Paya Lebar Quarter in Singapore has been one of several property development projects that have supported the city-state’s plan of promoting the use of more alternative transportation modes, which will advance its target of being a “car-lite” country.
Aside from promoting the use of public transit systems, the Lion City has implemented several ways to curb the use of private vehicles such as the “car-free Sunday” initiative.
Bike Paths and Other Facilities
Property experts believe that mixed-use developments with bicycle trails and end-of-trip facilities will help in realising a car-free transport infrastructure. Whether these are homes near the malls in Paya Lebar, or the office towers and residential developments.
When more people start to use bikes or opt for bikes to commute around Singapore, there will be a lesser need for car parking spaces and major roads and expressways. More land is then made available for the development of residential properties, an essential component in land scarce Singapore which faces the issue of a growing population.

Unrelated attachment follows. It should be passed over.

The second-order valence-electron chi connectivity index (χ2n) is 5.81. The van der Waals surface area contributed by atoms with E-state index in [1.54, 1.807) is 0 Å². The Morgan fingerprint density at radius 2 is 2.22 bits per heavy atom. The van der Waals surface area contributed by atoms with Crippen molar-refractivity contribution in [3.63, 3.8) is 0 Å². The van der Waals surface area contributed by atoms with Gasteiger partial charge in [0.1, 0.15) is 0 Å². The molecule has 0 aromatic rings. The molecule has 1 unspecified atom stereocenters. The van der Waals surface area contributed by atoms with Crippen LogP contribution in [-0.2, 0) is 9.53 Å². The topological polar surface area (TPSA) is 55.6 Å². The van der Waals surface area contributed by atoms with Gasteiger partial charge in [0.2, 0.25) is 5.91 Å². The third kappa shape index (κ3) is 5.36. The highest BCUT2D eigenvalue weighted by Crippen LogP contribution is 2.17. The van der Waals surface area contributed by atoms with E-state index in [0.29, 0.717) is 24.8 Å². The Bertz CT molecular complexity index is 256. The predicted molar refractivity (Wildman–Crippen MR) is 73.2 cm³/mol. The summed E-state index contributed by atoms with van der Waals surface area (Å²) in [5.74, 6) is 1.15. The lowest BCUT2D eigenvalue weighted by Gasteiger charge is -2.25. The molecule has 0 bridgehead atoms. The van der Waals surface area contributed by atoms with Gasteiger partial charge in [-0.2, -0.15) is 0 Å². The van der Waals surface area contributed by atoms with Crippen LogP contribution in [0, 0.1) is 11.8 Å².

An expected surge in property investments in Singapore should serve as another reason why there should be more available land. In 2018, the real estate market may end on a record-high note due to the increasing investor demand.
Experts attribute this anticipated growth to the country’s short- and long-term dynamism. For instance, the economy has been steadily increasing since 2015, while long-term prospects seem bright due to business and employment growth, particularly from the technology industry.
Despite the high cost of vehicles in Singapore, the country still has to find ways to improve the accessibility of places to and from people’s homes. A car-free future would require much more than just raising the prices of cars.